A timeline delay, new core measures and an electronic reporting mandate are the highlights of the meaningful use Stage 2 final rule, published Aug. 23 by the Centers for Medicare & Medicaid Services.
“The changes we’re announcing today will lead to more coordination of patient care, reduced medical errors, elimination of duplicate screenings and tests and greater patient engagement in their own care,” said Health and Human Services' (HHS) Secretary Kathleen Sebelius in a statement.
Although listed last in the rule's summary of major provisions, a delay in the Stage 2 timeline probably is the most important to eligible providers (EPs). In the Stage 1 final rule, CMS established that any provider who first attested to Stage 1 criteria in 2011 would begin using Stage 2 criteria in 2013. This final rule delays the onset of those Stage 2 criteria until 2014, “which we believe provides the needed time for vendors to develop certified EHR technology [CEHRT].”
For 2014 only, providers that are beyond the first year of demonstrating meaningful use (MU) will have a three-month quarter reporting period to allow up to nine additional months to upgrade certified EHR technology to the 2014 edition.
The agency also is introducing a special three-month EHR reporting period, rather than a full year of reporting, for providers attesting to either Stage 1 or Stage 2 in 2014. That reporting period is designed to “allow time for providers to implement newly certified CEHRT,” according to the rule. “In future years, providers who are not in their initial year of demonstrating meaningful use [MU] must meet criteria for 12-month reporting periods.”
“The three-month reporting period allows providers flexibility in their first year of meeting Stage 2 without warranting any delay for Stage 3.” CMS is committed to keeping implementation of Stage 3 on schedule, the rule also said. The schedule calls for implementation by 2016.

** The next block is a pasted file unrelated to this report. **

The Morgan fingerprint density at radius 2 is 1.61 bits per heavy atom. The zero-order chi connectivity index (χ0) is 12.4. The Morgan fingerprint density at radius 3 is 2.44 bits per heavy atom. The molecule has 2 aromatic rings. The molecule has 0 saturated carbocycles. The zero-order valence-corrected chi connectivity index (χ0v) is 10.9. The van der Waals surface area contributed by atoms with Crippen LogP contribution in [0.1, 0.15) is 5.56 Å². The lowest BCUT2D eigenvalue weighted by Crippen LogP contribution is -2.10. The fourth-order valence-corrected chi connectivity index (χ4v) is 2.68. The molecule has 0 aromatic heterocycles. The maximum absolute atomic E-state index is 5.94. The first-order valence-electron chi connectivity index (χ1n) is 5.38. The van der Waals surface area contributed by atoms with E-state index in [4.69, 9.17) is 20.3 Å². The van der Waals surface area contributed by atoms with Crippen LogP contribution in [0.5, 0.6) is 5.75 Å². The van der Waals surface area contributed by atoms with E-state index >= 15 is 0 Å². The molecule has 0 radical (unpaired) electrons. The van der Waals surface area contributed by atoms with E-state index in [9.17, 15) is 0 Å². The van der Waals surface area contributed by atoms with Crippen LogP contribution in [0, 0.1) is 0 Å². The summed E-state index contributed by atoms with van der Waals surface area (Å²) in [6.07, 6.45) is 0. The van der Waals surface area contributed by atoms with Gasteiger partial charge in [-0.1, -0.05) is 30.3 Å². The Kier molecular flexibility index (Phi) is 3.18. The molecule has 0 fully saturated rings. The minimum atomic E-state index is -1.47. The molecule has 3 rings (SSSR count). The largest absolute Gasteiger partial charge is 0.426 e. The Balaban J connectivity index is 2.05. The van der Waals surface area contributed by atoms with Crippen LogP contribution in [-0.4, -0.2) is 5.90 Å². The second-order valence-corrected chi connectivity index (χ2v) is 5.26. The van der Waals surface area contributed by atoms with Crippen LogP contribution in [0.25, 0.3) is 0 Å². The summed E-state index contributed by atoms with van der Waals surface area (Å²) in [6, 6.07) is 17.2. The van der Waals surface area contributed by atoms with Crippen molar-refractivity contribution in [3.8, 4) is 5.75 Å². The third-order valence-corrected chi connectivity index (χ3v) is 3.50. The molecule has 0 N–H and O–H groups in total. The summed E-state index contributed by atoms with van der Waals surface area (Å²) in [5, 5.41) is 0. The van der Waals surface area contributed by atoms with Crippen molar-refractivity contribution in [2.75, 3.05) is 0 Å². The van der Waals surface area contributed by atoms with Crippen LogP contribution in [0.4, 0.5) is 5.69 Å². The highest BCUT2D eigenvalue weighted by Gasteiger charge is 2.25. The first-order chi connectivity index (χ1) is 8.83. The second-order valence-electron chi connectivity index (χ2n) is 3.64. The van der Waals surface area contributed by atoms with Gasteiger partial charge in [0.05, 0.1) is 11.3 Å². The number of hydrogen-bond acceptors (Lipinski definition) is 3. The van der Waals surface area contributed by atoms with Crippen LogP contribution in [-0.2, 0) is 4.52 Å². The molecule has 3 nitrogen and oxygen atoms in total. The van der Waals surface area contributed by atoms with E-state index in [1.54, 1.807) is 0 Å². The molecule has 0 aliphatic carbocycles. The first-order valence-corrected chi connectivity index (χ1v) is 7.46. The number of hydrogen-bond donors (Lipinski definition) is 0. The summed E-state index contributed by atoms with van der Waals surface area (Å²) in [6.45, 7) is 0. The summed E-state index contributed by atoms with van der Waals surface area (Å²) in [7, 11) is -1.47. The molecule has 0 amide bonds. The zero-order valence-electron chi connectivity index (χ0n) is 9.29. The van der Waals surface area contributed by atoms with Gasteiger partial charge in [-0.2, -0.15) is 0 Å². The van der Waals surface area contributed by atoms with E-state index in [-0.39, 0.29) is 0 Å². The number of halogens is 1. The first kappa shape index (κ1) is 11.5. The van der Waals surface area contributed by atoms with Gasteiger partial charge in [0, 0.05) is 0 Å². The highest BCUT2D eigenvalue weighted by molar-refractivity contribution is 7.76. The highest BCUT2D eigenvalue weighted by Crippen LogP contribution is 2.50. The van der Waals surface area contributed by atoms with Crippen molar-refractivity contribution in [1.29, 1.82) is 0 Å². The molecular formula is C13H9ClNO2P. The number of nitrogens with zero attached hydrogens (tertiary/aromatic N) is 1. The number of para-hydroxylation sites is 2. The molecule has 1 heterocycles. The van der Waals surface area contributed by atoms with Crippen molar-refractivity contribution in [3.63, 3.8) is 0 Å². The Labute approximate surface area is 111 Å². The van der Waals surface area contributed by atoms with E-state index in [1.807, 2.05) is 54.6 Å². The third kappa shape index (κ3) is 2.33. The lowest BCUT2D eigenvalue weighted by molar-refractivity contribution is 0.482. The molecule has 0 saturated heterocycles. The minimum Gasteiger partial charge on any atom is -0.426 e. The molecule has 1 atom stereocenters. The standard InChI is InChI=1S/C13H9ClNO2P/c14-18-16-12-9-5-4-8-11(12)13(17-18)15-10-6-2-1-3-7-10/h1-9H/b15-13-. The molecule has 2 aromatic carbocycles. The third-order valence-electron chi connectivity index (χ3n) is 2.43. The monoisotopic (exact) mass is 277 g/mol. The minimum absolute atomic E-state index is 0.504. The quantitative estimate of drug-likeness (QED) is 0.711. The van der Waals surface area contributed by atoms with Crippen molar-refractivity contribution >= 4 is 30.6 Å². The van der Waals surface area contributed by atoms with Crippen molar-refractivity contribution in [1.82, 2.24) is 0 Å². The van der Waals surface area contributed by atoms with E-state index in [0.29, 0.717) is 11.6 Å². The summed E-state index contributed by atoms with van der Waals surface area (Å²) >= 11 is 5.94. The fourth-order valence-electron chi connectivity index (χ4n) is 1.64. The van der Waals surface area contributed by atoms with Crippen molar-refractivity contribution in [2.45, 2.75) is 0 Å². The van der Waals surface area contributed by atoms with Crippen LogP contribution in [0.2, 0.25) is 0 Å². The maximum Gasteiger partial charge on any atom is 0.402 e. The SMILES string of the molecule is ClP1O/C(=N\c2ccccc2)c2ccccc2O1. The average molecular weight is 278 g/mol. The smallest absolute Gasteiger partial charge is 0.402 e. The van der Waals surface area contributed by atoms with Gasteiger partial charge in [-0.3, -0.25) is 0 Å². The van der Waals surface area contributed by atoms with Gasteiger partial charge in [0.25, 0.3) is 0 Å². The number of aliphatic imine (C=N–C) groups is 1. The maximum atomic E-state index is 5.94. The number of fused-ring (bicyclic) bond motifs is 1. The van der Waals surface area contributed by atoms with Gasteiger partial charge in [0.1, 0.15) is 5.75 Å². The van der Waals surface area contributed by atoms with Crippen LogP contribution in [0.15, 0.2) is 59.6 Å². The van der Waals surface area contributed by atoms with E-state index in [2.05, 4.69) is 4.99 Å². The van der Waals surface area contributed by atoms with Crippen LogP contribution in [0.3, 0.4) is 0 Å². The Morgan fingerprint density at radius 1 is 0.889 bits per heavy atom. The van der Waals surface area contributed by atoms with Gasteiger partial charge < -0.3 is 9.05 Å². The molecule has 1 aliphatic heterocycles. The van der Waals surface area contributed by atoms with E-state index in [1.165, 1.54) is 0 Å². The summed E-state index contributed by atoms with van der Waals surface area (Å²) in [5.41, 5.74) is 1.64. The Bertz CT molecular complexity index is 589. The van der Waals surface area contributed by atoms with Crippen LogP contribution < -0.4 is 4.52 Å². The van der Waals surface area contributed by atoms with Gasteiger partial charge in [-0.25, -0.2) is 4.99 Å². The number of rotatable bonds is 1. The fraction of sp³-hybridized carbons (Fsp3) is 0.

The CMS final rule also provides a flexible reporting period for 2014 to give providers sufficient time to adopt or upgrade to the latest EHR technology certified for 2014.
According to the final rule, EHRs must support display of image results, which could be accomplished via a single sign on link to a PACS. "Image results. Electronically indicate to a user the availability of a patient’s images and narrative interpretations (relating to the radiographic or other diagnostic test[s]) and enable electronic access to such images and narrative interpretations," the document read.
Nearly all of the Stage 1 core and menu objectives included in the proposed rule are being finalized for Stage 2. The test of “exchange of key clinical information” core objective from Stage 1 is eliminated in favor of a more robust “transitions of care” core objective in Stage 2; and the “Provide patients with an electronic copy of their health information” objective is also eliminated because it was replaced by the “electronic/online access” core objective.
The final rule adds “outpatient lab reporting” to the menu for hospitals and “recording clinical notes” as a menu objective for both eligible professionals (EPs) and hospitals. There will be 20 measures for EPs (17 core and 3 of 6 menu) and 19 measures for eligible hospitals and CAHs (16 core and 3 of 6 menu).
CMS finalized two new objectives in the core measures: Use of secure electronic messaging to communicate with patients on relevant health information and automatic tracking of medications from order to administration using assistive technologies in conjunction with an electronic medication administration record (eMAR).
CMS finalized the ability to use a batch reporting process for meaningful use, which will allow groups to submit attestation information for all of their individual EPs in one file.
CMS proposed two new core objectives (providing patients online access to health information; secure messaging between patient and provider) with measures that require patients to take specific actions in order for a provider to achieve meaningful use and receive an EHR incentive payment. In response to comments expressing concern about meeting those objectives, CMS lowered the threshold from 10 percent of patients to 5 percent for both measures.
“In addition, CMS is introducing exclusions based on availability of broadband in a provider’s practice area,” according to its fact sheet. “CMS believes that the patient utilization thresholds are achievable and that the ability